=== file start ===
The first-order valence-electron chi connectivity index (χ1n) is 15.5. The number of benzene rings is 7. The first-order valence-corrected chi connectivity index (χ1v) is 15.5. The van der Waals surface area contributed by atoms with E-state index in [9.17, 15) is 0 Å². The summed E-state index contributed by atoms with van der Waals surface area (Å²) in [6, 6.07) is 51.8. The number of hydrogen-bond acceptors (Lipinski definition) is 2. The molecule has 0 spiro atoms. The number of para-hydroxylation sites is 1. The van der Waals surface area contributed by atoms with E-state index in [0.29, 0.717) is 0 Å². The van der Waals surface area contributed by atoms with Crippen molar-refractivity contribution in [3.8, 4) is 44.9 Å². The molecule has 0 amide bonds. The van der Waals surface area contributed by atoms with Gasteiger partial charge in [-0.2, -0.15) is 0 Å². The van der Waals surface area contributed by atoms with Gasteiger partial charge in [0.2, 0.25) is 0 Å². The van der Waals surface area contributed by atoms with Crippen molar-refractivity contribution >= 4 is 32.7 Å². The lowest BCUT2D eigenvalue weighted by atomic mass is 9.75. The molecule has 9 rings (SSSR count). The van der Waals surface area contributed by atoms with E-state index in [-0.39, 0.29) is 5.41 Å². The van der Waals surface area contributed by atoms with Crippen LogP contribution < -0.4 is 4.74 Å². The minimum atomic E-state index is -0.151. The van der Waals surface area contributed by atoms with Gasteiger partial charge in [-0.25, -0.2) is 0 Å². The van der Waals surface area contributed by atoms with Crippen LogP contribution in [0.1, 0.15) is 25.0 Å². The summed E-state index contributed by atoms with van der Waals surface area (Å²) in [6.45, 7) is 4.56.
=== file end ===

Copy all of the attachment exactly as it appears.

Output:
The first-order valence-electron chi connectivity index (χ1n) is 15.5. The number of benzene rings is 7. The first-order valence-corrected chi connectivity index (χ1v) is 15.5. The van der Waals surface area contributed by atoms with E-state index in [9.17, 15) is 0 Å². The summed E-state index contributed by atoms with van der Waals surface area (Å²) in [6, 6.07) is 51.8. The number of hydrogen-bond acceptors (Lipinski definition) is 2. The molecule has 0 spiro atoms. The number of para-hydroxylation sites is 1. The van der Waals surface area contributed by atoms with E-state index in [0.29, 0.717) is 0 Å². The van der Waals surface area contributed by atoms with Crippen molar-refractivity contribution in [3.8, 4) is 44.9 Å². The molecule has 0 amide bonds. The van der Waals surface area contributed by atoms with Gasteiger partial charge in [-0.2, -0.15) is 0 Å². The van der Waals surface area contributed by atoms with Gasteiger partial charge in [0.2, 0.25) is 0 Å². The van der Waals surface area contributed by atoms with Crippen molar-refractivity contribution >= 4 is 32.7 Å². The lowest BCUT2D eigenvalue weighted by atomic mass is 9.75. The molecule has 9 rings (SSSR count). The van der Waals surface area contributed by atoms with E-state index in [-0.39, 0.29) is 5.41 Å². The van der Waals surface area contributed by atoms with Crippen LogP contribution < -0.4 is 4.74 Å². The minimum atomic E-state index is -0.151. The van der Waals surface area contributed by atoms with Gasteiger partial charge in [-0.25, -0.2) is 0 Å². The van der Waals surface area contributed by atoms with Crippen LogP contribution in [0.1, 0.15) is 25.0 Å². The summed E-state index contributed by atoms with van der Waals surface area (Å²) in [6.45, 7) is 4.56.